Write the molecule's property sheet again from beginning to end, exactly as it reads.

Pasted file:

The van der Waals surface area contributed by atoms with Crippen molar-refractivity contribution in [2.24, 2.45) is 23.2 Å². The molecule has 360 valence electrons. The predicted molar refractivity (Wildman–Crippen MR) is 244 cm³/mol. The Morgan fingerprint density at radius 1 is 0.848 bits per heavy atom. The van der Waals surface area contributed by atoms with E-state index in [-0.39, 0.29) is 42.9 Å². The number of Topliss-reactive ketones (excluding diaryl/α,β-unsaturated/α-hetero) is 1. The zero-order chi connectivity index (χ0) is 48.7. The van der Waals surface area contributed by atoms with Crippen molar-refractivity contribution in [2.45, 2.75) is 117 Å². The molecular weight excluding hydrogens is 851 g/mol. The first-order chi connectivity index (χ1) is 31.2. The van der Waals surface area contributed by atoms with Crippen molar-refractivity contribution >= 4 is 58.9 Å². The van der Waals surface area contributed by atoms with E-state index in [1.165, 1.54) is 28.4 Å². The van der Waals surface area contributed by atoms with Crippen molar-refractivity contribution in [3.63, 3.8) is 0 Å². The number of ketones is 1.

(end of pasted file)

The van der Waals surface area contributed by atoms with Crippen molar-refractivity contribution in [2.24, 2.45) is 23.2 Å². The molecule has 360 valence electrons. The predicted molar refractivity (Wildman–Crippen MR) is 244 cm³/mol. The Morgan fingerprint density at radius 1 is 0.848 bits per heavy atom. The van der Waals surface area contributed by atoms with E-state index in [-0.39, 0.29) is 42.9 Å². The number of Topliss-reactive ketones (excluding diaryl/α,β-unsaturated/α-hetero) is 1. The zero-order chi connectivity index (χ0) is 48.7. The van der Waals surface area contributed by atoms with Crippen molar-refractivity contribution in [2.45, 2.75) is 117 Å². The molecular weight excluding hydrogens is 851 g/mol. The first-order chi connectivity index (χ1) is 31.2. The van der Waals surface area contributed by atoms with Crippen molar-refractivity contribution >= 4 is 58.9 Å². The van der Waals surface area contributed by atoms with E-state index in [1.165, 1.54) is 28.4 Å². The van der Waals surface area contributed by atoms with Crippen molar-refractivity contribution in [3.63, 3.8) is 0 Å². The number of ketones is 1.